opa i agree on the horse manure, mine is already black dirt.. about 4 yrs old.. i didnt have a big weed problem, but i do hoe and then put lots of hay leaves down, between rows and plants, that helps.. i geuss if i had a bad problem i would lay down non glossy papers under mulch. to help keep the weeds from growing.. kill off the weeds..

    hows those eggs doing are they all hatching yet.. sending hatching vibes your way.. Good luck..[​IMG]
     
  5. NativeBeauty

    NativeBeauty Chillin' With My Peeps

    117
    3
    98
    Jan 16, 2012
    Battle Creek, Michigan
    So...storms blowing in and who do I find running coopside?? The D'Uccle hen I had looked for over an hour outside for earlier today!!!

    Heartbroken earlier, I had given up on her and returned the free rangers back to the run (as we headed out to bus the kids to after-school activities) and wrote her off as a "goner" to the Red-Tail that intermittantly flies by. I even went so far as to adjust our coop numbers and erase her name, so sure that she was indeed dead.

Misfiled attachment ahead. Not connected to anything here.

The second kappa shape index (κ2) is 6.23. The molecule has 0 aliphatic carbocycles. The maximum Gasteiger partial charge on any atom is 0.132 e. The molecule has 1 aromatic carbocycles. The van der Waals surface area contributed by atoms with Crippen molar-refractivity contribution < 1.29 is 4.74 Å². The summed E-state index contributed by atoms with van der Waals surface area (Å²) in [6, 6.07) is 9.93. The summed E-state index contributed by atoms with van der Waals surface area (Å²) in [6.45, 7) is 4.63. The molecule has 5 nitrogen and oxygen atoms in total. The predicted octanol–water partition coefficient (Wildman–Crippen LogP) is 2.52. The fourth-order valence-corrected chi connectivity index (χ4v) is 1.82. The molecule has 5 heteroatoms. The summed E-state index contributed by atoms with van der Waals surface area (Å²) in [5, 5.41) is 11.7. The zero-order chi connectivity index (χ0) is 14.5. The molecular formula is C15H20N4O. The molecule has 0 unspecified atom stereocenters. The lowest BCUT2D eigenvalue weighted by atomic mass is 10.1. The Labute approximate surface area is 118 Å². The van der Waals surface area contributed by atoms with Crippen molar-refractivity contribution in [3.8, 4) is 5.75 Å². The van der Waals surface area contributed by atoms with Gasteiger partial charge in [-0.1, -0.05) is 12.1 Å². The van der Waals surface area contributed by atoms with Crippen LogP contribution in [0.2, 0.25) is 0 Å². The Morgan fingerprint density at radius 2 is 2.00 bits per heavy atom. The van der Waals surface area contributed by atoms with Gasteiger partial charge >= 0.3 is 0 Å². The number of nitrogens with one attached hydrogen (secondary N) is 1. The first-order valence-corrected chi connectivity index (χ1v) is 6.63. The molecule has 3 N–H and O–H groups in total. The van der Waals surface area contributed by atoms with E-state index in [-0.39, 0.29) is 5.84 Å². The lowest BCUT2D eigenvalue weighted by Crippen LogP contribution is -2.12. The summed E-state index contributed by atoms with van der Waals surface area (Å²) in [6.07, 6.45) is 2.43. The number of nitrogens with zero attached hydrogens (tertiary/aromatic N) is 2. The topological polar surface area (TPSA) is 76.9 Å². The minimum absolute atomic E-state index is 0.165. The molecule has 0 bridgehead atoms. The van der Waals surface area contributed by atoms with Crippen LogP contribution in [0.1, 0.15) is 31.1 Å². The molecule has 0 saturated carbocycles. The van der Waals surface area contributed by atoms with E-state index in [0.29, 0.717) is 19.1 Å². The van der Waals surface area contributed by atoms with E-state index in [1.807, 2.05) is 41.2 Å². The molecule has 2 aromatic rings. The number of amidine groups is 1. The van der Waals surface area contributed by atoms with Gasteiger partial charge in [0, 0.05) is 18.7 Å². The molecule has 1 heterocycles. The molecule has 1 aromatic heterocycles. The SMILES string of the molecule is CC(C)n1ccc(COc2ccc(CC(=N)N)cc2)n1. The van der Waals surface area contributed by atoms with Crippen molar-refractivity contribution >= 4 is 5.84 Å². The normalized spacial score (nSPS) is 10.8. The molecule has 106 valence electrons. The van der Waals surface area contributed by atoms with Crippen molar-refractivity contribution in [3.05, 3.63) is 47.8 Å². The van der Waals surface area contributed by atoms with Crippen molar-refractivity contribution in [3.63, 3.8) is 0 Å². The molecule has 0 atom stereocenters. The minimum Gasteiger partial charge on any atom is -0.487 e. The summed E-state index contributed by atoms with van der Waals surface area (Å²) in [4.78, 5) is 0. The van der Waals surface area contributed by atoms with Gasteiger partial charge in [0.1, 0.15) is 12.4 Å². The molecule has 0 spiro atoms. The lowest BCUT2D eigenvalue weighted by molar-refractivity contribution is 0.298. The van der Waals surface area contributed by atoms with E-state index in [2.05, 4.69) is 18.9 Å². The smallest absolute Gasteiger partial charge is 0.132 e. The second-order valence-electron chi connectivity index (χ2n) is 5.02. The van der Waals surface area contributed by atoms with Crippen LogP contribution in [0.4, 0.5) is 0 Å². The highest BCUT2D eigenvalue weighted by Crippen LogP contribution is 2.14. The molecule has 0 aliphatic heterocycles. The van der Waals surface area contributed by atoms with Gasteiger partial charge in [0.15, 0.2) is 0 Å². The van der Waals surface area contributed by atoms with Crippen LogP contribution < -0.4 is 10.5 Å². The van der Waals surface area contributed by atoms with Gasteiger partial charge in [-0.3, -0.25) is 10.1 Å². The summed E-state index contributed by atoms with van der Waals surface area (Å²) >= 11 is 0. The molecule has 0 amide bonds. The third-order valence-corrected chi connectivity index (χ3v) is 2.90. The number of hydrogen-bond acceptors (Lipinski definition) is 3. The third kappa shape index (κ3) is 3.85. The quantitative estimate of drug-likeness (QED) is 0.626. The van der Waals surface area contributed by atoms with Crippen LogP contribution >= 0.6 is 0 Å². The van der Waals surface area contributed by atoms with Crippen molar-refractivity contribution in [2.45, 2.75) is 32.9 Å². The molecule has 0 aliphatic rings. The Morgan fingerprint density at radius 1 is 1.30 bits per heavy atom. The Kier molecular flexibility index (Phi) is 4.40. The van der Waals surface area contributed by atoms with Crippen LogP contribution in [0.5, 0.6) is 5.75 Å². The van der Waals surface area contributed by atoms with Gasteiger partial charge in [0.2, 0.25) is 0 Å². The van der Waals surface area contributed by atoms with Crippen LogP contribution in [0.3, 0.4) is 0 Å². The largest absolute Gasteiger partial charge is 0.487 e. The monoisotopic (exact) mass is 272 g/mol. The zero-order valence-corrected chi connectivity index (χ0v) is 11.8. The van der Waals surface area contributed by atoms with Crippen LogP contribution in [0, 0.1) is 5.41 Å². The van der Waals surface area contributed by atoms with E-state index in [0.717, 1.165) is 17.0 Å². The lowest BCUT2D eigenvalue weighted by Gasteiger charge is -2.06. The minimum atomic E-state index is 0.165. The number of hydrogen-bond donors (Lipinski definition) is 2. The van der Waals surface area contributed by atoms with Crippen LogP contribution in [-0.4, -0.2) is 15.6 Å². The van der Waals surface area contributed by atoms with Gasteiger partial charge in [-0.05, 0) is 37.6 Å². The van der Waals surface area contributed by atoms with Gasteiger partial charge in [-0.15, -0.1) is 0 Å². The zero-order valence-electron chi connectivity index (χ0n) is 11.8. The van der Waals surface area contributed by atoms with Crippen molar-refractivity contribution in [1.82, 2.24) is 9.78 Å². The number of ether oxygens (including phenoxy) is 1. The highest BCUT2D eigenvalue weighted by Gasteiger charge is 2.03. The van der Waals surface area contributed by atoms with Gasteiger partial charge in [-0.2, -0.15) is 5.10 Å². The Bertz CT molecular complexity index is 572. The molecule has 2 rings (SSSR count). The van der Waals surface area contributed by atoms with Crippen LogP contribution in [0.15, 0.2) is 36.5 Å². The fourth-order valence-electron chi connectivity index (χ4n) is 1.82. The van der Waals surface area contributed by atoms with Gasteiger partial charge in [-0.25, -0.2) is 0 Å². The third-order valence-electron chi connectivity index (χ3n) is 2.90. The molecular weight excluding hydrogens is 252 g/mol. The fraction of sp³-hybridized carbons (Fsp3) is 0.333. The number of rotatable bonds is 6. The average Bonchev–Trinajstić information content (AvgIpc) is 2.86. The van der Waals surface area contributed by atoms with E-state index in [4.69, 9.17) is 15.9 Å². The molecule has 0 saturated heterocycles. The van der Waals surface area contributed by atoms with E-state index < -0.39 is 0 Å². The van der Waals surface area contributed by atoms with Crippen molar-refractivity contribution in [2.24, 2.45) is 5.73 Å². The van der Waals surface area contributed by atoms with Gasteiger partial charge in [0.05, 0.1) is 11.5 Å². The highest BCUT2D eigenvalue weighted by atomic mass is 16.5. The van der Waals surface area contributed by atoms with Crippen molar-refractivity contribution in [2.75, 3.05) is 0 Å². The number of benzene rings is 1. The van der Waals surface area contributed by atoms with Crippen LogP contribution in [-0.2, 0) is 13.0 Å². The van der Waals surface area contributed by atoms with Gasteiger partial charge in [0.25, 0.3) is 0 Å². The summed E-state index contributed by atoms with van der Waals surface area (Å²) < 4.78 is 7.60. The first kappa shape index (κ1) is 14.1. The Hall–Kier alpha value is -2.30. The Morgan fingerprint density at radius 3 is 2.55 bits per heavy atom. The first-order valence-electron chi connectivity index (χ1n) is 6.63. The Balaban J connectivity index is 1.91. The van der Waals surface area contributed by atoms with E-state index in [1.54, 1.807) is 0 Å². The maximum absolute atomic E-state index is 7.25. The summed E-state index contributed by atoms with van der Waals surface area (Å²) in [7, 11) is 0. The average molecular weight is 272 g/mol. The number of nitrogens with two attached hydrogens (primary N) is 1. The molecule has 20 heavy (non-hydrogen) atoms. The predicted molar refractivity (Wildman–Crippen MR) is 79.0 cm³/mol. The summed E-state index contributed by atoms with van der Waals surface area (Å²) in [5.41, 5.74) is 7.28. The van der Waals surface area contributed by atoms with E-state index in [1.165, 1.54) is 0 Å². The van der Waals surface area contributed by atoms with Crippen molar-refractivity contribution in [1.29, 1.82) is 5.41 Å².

I scooped up our "Chicken Little" and no sooner do that and the hail begins to fall. Glad she woke up from her "dirt nap" to return home in time to find shelter. I always [​IMG] a happy ending!!
     
  6. Stacykins

    Stacykins Overrun With Chickens

    4,356
    202
    258
    Jan 19, 2011
    Escanaba, MI
    A pH of 6-7 isn't alkaline, though...it is slightly acidic to neutral. Do you mean a pH of 7-8? That would be s lightly alkaline.

    [​IMG]
     
  7. NativeBeauty

    NativeBeauty Chillin' With My Peeps

    117
    3
    98
    Jan 16, 2012
    Battle Creek, Michigan
  8. tmkuroda

    tmkuroda Out Of The Brooder

    76
    2
    33
    Apr 21, 2013
    Grayling, Mi
    OMG... It took me 3 days to catch up on a weeks worth of posts lol. But I HAD to know what is going on with Raz.. So is there anyway you could take this case to a higher level court Raz?
     
  9. Opa

    Opa Opa-wan Chickenobi

    9,572
    380
    326
    May 11, 2008
    Howell Michigan
    Four chicks hatched so far. 3 pullets & 1 cockerel. Two more eggs have pipped. The rest had better get busy.

    Hope raked the garden and I burnt the debris from the last growing season. I always burn the dead plants after the chickens have spent the winter pulverizing them. I feel the ash is beneficial for the soil. David was skeptical of my plan for string cables over the garden to grow tomatoes on. Two cables run north to south and those are the ones my tomatoes will be grown on and two cables bisect the first two to stabilize the four support poles. Plus if I want a few other plants could be attached to those.
     

BackYard Chickens is proudly sponsored by